In early January, the New York Time's architectural critic, Nicolai Ouroussoff, labeled the Apartheid Wall in Palestine/Israel as "on a fundamental level… a piece of architecture."
"A Line in the Sand" (1) appeared in the Time's Arts & Leisure section. A photo evidently taken at dusk occupied the whole upper half of the Arts page. The immense black concrete slabs of the Wall marched into the distance. Most of the photo was sky. A gorgeous sky. There were billowing clouds, tinted with enough subtle aquamarine, pink and yellow to suggest a delicate 18th century Tiepolo fresco.
The photo was the article. It delivered the message: this is pretty, this is arty. Doubtless many readers did not move beyond the picture. If they did, the romantic tone was emphasized in the first few sentences. An example of the dreamy, seductive language: "at dusk, its [the Wall's] future path is outlined by a necklace of lights."
The assertion that the Apartheid Wall is architecture is as absurd -- and dangerous -- as saying a guillotine is beautiful.
Architecture is essentially about creating space and as Webster's Dictionary says, "usually habitable space." One might add architecture is also about creating inspiring or beautiful space. Space that is, in some way, an affirmation of life.
Whether it's Chartres Cathedral's elegant nave, Frank Gehry's wild curves of steel in the Guggenheim Museum in Bilbao, Spain, or the Vietnam War Memorial in Washington, DC, architectural structures are spaces where the mind soars, where the viewer expands his mental or emotional horizons. It's where people, not only engage in the domestic, day-by-day functions of life, but where they are inspired. Inspired, among other things, to worship, dance, sing, or remember the dead. Inspired to leave behind, to transcend habitual modes of thinking.
The Apartheid Wall is essentially a weapon. It's a tool of violence and military expansion.
The Apartheid Wall instead of creating space, destroys space -- both the space of land and, perhaps more importantly, of the imagination.
Along its projected 450-mile trajectory, the Wall is wreaking massive changes in the Palestinian and Israeli landscape. With 500 bulldozers at any one time grinding up rocks, uprooting trees and demolishing homes it is radically altering both rural and urban areas.
Although described by Israel as strictly a "security fence," Palestinians, moderate Israelis, the International Court of Justice and many independent observers understand that it's construction deep within the West Bank involves a massive land grab.
The Wall annexes much Palestine territory -- going way beyond the contested Green Line of the post-1967 War. Estimates on how much new land in the West Bank the Wall seizes vary. One source says 47%. (2)
In addition, the Wall's towering concrete bastions of 30 feet, its 360-foot-wide scar of no-man's land, its high-tech cameras and search lights, shoot-to-kill robots, ditches and trenches are chewing through centuries-old olive orchards. It gouges up precious wells, destroys aquifers, severs villages.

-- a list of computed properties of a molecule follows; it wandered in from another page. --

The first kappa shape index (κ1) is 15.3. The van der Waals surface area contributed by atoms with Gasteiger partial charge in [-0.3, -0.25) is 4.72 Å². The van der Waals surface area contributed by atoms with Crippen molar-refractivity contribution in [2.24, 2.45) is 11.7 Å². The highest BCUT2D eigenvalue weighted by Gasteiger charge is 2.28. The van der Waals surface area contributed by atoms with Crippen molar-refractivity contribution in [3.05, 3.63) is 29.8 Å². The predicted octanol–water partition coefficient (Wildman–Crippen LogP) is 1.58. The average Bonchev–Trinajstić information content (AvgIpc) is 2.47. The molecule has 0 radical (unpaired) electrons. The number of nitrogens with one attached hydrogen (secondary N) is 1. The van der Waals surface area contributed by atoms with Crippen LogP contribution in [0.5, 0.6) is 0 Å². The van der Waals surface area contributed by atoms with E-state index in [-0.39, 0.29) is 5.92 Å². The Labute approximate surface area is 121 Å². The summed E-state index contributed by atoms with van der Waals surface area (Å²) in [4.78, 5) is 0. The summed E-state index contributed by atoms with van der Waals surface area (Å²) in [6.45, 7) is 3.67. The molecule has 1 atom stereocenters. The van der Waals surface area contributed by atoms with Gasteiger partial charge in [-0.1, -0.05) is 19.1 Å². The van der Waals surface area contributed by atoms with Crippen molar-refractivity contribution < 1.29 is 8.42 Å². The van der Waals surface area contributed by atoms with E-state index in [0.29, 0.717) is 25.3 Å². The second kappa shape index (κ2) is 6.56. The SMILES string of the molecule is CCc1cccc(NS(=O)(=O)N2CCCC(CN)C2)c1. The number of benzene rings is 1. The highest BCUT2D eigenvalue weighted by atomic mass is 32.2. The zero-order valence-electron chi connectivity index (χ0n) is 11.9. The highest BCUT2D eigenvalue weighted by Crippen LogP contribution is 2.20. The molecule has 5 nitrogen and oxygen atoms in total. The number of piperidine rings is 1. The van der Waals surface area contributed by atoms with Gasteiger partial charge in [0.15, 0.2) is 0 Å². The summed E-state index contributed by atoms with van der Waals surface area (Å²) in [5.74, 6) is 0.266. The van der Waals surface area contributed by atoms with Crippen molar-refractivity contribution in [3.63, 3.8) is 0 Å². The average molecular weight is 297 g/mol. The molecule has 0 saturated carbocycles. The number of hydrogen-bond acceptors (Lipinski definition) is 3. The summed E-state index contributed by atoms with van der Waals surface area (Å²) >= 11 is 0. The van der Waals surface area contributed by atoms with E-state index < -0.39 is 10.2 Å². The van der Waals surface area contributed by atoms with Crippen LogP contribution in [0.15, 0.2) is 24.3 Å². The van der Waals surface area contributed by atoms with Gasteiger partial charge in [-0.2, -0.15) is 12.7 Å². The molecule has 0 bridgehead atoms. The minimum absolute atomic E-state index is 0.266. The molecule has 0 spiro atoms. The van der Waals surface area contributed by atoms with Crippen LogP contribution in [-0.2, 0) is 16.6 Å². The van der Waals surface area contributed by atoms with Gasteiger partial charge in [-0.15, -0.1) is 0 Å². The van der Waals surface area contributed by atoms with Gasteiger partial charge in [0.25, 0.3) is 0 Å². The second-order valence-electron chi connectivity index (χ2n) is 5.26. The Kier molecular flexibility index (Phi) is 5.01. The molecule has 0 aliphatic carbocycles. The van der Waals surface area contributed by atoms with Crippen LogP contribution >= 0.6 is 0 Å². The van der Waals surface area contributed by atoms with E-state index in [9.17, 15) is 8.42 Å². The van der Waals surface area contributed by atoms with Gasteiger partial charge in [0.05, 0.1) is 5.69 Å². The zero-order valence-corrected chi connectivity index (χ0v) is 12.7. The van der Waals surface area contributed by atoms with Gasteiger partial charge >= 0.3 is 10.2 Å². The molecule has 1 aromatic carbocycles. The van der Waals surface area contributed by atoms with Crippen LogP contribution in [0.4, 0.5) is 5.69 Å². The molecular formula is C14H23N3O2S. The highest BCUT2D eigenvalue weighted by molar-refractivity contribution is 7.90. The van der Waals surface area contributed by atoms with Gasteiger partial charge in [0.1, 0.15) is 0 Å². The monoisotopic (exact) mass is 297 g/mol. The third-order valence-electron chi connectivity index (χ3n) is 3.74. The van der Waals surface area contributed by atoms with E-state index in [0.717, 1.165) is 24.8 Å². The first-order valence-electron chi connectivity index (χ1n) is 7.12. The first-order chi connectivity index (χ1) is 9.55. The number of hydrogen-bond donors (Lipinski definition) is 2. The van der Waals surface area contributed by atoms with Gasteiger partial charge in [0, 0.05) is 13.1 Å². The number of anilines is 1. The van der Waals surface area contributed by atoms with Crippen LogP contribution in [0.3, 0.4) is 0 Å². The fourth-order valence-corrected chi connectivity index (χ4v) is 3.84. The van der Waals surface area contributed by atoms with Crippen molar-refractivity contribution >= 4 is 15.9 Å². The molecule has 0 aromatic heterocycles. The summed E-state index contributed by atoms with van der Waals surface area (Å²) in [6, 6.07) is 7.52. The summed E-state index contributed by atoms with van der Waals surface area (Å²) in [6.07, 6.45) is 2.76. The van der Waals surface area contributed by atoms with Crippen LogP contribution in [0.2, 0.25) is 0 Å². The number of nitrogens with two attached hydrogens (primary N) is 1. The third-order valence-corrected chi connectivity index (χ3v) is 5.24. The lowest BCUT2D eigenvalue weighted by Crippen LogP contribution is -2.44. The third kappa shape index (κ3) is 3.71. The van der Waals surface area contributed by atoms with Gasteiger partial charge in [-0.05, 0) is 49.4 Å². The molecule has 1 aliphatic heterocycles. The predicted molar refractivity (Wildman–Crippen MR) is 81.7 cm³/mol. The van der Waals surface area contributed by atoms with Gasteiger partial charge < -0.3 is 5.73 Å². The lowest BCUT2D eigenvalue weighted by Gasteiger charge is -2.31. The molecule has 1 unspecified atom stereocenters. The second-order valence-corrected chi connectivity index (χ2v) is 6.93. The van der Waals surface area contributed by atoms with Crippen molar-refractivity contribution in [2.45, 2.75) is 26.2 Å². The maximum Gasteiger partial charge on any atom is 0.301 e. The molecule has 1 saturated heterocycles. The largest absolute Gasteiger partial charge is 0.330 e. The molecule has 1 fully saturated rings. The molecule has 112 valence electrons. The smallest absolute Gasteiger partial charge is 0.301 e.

The Wall not only destroys villages, livelihoods, homes and farms, it destroys the space of possibility; it wrecks the potential for change.
Wiped out are the careful, complicated, and patient acts of listening, understanding, negotiation, and compromise all of which are necessary for the creation of a viable solution for Israel and Palestine. It divides the world into black and white. It concretizes aggression and invites mayhem.
Tragically, the Apartheid Wall will invariably decrease security in Israel and all over the world. In London, in Jerusalem, in Paris, in New York, in the Gaza Strip, in Washington, DC, in Munich, in Jakarta, in Peshawar, in Bali, in Rome, in Baghdad -- in short, everywhere.
As sure as the rising of the sun or the setting of the moon, the Apartheid Wall already cuts sharply into the hearts of all those Palestinians, Israelis and other beings on the planet who wish for a peaceful settlement between the two nations. Its impact will be particularly sorrowful and blistering for the world's 1.2 billion Muslims. A tiny, but potent, percentage of these Muslims will strap explosives to their chests and step onto buses, sit down in restaurants, and stride into hotel lobbies. The Wall alone will not inspire these bloody acts, but its existence will be one more critical factor in the breeding of fanatics.
The Wall knows not of space, inspiration or ideas. It knows not of beauty or transcendence. Its only message is death.
The Apartheid Wall may not by any stretch of the imagination be described as architecture.
is a writer based in New York City. She can be reached at
Nicolai, "A Line in the Sand," New York Times, January 1, 2006.
Section 2, page 1.
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